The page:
The White House cut off some monitoring programs after learning of them, including the one tracking Ms. Merkel and some other world leaders, a senior U.S. official said. Other programs have been slated for termination but haven’t been phased out completely yet, officials said.

The account suggests President Barack Obama went nearly five years without knowing his own spies were bugging the phones of world leaders. Officials said the NSA has so many eavesdropping operations under way that it wouldn’t have been practical to brief him on all of them. Continue reading


Update: NSA Analysts spied on love interests

nsa scandal spyThe National Security Agency has admitted that analysts have abused their authority to spy on love interests on several occasions.

In response to a letter from Sen. Chuck Grassley (R-Iowa), the NSA identified 12 incidents since 2003 in which analysts intentionally misused their intelligence gathering powers.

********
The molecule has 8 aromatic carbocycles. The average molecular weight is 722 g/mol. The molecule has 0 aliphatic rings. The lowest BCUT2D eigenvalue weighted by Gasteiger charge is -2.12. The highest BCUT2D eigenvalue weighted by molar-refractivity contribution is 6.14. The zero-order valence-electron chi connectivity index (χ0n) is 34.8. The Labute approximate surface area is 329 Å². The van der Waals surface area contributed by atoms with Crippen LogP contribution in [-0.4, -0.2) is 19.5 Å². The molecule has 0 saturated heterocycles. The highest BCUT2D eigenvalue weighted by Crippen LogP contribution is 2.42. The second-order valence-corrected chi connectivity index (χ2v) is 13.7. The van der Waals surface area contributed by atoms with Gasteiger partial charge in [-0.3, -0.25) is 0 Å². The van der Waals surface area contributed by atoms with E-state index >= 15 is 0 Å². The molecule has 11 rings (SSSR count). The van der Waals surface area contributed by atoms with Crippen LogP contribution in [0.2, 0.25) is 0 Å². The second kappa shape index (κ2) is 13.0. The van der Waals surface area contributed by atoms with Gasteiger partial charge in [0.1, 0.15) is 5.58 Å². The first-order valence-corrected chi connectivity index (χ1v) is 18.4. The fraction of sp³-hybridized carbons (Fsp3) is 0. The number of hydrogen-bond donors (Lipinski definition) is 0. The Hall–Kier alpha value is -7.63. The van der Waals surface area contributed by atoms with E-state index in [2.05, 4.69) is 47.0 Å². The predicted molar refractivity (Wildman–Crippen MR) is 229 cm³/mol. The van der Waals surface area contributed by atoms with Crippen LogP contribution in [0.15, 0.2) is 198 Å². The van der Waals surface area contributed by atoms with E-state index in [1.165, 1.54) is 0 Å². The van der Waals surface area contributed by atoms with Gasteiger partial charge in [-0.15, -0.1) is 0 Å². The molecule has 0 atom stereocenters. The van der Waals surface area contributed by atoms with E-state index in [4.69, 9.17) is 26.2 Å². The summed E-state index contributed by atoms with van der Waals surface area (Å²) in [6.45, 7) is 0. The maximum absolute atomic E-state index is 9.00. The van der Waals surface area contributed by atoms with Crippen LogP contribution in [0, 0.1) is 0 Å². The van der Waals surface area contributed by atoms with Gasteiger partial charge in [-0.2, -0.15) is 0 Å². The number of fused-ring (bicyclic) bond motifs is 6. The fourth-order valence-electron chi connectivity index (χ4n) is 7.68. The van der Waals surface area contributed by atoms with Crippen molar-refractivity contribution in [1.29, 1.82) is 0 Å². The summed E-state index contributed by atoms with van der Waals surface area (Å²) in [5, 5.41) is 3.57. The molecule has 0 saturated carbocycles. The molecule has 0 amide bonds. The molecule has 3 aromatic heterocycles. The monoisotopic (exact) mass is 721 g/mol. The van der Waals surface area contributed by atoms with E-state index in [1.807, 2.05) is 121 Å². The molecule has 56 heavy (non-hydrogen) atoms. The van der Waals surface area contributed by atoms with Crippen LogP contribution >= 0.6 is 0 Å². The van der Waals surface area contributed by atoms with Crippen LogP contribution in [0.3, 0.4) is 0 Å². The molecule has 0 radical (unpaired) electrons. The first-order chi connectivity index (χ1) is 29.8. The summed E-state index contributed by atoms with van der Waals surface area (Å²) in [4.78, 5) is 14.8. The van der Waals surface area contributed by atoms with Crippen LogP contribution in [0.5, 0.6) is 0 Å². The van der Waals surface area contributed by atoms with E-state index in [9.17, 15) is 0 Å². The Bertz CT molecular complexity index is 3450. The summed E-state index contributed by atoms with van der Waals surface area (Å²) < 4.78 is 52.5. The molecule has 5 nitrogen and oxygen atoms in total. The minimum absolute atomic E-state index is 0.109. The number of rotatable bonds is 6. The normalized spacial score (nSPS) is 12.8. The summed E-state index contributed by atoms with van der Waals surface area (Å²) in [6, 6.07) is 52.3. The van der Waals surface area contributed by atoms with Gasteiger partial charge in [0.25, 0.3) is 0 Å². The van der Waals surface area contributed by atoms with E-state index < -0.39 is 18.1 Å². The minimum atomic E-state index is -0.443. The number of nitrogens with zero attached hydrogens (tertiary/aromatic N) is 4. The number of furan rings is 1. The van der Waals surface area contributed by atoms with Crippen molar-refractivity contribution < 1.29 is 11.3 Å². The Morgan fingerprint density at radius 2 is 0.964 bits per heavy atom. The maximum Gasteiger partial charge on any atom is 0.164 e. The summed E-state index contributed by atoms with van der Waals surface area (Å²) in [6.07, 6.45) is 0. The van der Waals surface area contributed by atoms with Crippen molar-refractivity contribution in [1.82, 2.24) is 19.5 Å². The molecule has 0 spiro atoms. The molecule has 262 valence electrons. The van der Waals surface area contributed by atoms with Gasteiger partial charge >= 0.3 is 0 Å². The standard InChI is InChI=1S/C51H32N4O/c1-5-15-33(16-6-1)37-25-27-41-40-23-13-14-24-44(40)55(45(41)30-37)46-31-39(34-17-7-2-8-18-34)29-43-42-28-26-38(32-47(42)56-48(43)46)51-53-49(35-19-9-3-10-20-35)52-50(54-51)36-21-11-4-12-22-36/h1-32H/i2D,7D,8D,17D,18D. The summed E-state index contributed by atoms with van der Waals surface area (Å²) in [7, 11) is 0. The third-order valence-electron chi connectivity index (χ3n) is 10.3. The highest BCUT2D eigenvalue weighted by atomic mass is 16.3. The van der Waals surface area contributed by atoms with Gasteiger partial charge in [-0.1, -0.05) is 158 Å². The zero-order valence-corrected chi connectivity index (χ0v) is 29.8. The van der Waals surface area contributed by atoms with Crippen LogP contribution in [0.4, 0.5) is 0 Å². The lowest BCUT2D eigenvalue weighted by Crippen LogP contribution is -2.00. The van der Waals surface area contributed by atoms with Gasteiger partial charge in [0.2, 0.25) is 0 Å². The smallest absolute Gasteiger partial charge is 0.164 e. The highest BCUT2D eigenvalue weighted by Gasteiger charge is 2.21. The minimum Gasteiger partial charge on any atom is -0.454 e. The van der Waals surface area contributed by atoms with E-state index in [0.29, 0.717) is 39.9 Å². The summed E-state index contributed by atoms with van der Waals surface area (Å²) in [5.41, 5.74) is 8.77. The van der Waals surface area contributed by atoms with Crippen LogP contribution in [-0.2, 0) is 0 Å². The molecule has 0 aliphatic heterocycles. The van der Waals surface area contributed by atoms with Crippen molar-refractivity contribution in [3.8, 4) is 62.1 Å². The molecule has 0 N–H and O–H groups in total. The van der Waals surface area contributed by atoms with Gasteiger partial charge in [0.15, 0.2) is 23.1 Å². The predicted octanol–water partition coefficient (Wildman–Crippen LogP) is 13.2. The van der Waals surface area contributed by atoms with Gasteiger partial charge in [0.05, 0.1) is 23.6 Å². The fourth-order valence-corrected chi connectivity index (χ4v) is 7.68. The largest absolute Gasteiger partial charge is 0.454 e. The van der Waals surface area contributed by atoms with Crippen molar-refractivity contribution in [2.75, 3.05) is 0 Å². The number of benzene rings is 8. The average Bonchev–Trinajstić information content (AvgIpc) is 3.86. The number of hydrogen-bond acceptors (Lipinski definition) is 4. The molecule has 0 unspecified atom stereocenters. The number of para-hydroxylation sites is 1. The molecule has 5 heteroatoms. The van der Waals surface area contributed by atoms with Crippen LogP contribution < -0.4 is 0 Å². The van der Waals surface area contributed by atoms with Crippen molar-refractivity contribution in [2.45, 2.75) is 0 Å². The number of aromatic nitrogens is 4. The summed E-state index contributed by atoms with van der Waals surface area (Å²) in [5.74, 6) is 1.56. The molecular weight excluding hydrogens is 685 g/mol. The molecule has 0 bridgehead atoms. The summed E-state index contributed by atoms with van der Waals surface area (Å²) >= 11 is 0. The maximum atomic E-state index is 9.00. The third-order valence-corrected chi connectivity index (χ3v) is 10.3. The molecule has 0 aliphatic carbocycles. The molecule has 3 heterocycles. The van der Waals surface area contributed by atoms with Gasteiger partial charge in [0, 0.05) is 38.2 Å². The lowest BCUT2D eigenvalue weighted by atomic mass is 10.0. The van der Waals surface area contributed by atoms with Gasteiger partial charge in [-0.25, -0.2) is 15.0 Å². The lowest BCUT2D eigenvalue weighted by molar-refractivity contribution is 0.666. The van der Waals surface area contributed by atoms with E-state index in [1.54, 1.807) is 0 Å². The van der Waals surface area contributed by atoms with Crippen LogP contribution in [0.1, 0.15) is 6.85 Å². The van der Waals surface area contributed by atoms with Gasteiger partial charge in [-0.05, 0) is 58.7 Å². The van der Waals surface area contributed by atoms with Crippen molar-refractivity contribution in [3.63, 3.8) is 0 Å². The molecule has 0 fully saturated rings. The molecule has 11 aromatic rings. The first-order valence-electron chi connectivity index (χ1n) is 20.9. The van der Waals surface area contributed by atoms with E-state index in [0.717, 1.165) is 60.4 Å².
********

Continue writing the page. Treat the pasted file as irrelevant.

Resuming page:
In one case, an analyst spied on a foreign phone number she discovered in her husband’s cellphone, suspecting that he had cheated on her. She intercepted phone calls involving her husband, investigators discovered. The analyst resigned before any disciplinary action could be taken.

On one analyst’s first day of access to the NSA system, he pulled records on six email addresses belonging to his ex-girlfriend. He claimed he just wanted to test the system. The NSA demoted him and docked his pay for two months. Continue reading


Update on NSA gathering data on social connections of U.S. citizens

NSA Spy Scandal 10Since 2010, the National Security Agency has been exploiting its huge collections of data to create sophisticated graphs of some Americans’ social connections that can identify their associates, their locations at certain times, their traveling companions and other personal information, according to newly disclosed documents and interviews with officials.